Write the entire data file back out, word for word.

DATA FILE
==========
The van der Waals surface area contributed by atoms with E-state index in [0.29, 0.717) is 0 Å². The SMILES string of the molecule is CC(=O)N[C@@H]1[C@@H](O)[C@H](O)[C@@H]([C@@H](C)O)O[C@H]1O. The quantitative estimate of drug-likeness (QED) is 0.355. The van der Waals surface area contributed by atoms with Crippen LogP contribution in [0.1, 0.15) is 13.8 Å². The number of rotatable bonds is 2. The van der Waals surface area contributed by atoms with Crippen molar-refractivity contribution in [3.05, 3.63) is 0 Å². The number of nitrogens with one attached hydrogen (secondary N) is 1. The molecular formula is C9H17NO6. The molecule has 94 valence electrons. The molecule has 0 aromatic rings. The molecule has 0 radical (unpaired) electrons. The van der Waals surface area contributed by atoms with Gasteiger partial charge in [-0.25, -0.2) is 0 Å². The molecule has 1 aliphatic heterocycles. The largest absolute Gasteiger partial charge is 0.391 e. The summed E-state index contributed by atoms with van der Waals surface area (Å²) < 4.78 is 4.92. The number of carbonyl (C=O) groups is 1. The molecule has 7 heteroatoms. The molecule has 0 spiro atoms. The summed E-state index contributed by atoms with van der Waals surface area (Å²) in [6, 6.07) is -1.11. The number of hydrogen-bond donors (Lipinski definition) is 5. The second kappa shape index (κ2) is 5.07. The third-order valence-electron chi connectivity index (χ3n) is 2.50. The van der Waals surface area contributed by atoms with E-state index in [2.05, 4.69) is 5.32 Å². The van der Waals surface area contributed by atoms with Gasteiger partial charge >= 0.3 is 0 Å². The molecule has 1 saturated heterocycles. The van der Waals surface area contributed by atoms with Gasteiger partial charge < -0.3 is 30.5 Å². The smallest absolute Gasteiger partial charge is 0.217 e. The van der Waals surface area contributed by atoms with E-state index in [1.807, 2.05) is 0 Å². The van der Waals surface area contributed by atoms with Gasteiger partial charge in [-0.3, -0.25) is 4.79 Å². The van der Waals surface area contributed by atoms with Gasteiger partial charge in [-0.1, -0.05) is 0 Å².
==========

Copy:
The van der Waals surface area contributed by atoms with E-state index in [0.29, 0.717) is 0 Å². The SMILES string of the molecule is CC(=O)N[C@@H]1[C@@H](O)[C@H](O)[C@@H]([C@@H](C)O)O[C@H]1O. The quantitative estimate of drug-likeness (QED) is 0.355. The van der Waals surface area contributed by atoms with Crippen LogP contribution in [0.1, 0.15) is 13.8 Å². The number of rotatable bonds is 2. The van der Waals surface area contributed by atoms with Crippen molar-refractivity contribution in [3.05, 3.63) is 0 Å². The number of nitrogens with one attached hydrogen (secondary N) is 1. The molecular formula is C9H17NO6. The molecule has 94 valence electrons. The molecule has 0 aromatic rings. The molecule has 0 radical (unpaired) electrons. The van der Waals surface area contributed by atoms with Gasteiger partial charge in [-0.25, -0.2) is 0 Å². The molecule has 1 aliphatic heterocycles. The largest absolute Gasteiger partial charge is 0.391 e. The summed E-state index contributed by atoms with van der Waals surface area (Å²) < 4.78 is 4.92. The number of carbonyl (C=O) groups is 1. The molecule has 7 heteroatoms. The molecule has 0 spiro atoms. The summed E-state index contributed by atoms with van der Waals surface area (Å²) in [6, 6.07) is -1.11. The number of hydrogen-bond donors (Lipinski definition) is 5. The second kappa shape index (κ2) is 5.07. The third-order valence-electron chi connectivity index (χ3n) is 2.50. The van der Waals surface area contributed by atoms with E-state index in [2.05, 4.69) is 5.32 Å². The van der Waals surface area contributed by atoms with Gasteiger partial charge >= 0.3 is 0 Å². The molecule has 1 saturated heterocycles. The van der Waals surface area contributed by atoms with Gasteiger partial charge < -0.3 is 30.5 Å². The smallest absolute Gasteiger partial charge is 0.217 e. The van der Waals surface area contributed by atoms with E-state index in [1.807, 2.05) is 0 Å². The van der Waals surface area contributed by atoms with Gasteiger partial charge in [-0.3, -0.25) is 4.79 Å². The van der Waals surface area contributed by atoms with Gasteiger partial charge in [-0.1, -0.05) is 0 Å².